The Brexit political agreement does not guarantee ties with the European Medicines Agency (EMA), despite government ministers emphasising the importance of the need for close relationships with the drugs safety organisation in 2017.
The document, ‘Political declaration setting out the framework for the future relationship between the European Union and the United Kingdom’, which was published on 22 November 2018, said the UK and EU would “explore the possibility” of co-operation of UK authorities with EU agencies, such as the EMA.
But in March 2018, prime minister Theresa May said the UK would seek to remain a member of the EMA.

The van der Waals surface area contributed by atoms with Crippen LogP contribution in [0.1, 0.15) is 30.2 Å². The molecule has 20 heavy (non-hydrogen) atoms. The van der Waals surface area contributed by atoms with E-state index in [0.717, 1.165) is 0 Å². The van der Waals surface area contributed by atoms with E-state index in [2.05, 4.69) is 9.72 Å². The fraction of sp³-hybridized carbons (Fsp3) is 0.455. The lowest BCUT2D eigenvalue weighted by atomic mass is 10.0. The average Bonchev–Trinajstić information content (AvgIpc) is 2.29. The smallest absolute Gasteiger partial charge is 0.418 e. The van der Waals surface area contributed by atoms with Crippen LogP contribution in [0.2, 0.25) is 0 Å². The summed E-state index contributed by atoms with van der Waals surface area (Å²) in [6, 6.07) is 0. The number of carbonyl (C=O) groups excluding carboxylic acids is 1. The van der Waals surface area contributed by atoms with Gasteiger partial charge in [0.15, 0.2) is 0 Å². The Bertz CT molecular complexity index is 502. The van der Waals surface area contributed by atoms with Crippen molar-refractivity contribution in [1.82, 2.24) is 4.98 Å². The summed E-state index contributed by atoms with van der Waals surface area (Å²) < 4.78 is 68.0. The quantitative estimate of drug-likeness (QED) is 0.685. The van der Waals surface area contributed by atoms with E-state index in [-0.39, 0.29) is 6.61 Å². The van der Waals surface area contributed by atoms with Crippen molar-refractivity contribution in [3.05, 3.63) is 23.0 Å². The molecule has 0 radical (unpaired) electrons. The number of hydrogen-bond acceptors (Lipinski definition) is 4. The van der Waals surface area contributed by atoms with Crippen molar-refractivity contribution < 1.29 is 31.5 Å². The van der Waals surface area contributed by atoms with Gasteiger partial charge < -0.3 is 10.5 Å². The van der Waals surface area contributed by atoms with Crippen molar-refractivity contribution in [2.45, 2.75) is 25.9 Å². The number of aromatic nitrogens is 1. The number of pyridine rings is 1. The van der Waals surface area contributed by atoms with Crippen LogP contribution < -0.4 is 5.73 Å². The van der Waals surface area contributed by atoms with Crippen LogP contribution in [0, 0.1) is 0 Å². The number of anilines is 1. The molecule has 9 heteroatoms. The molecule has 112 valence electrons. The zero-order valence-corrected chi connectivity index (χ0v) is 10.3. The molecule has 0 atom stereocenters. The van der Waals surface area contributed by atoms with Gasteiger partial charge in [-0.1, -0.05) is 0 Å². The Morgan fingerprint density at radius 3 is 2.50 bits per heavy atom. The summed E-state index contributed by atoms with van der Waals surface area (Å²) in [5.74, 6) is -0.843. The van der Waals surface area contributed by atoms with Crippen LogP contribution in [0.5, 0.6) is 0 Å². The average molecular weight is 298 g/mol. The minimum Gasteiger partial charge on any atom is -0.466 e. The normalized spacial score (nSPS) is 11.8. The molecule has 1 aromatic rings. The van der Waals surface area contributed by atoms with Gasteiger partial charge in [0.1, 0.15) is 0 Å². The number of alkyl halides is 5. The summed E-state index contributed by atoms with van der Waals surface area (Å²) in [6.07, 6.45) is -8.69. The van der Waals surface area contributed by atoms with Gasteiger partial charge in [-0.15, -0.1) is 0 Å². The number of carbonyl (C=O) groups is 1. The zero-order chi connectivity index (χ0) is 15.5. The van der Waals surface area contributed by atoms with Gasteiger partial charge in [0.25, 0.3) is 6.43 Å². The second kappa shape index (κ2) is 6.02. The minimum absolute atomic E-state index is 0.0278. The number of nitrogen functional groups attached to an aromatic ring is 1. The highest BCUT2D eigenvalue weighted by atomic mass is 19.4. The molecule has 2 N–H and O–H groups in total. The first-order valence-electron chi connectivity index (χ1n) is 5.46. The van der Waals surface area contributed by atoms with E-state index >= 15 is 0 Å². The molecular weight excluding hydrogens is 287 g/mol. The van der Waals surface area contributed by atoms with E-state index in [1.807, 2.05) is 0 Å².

“Membership of the EMA would mean investment in new innovative medicines continuing in the UK, and it would mean these medicines getting to patients faster as firms prioritise larger markets when they start the lengthy process of seeking authorisations,” she said at the time, in a speech setting out her goals for the future relationship between the UK and the EU.
May added that the government would “explore with the EU, the terms on which the UK could remain part of EU agencies,” including the EMA.
“We would, of course, accept that this would mean abiding by the rules of those agencies and making an appropriate financial contribution,” May said.
Commenting on the Brexit document, Labour Party member of the European parliament for the East Midlands, Rory Palmer tweeted: “Theresa May said she would aim for ‘associate membership’ of EMA: that’s now downgraded in
#PoliticalDeclaration to ‘explore the possibility of co-operation’. Not good at all.”
The political agreement will now be voted on by the UK parliament.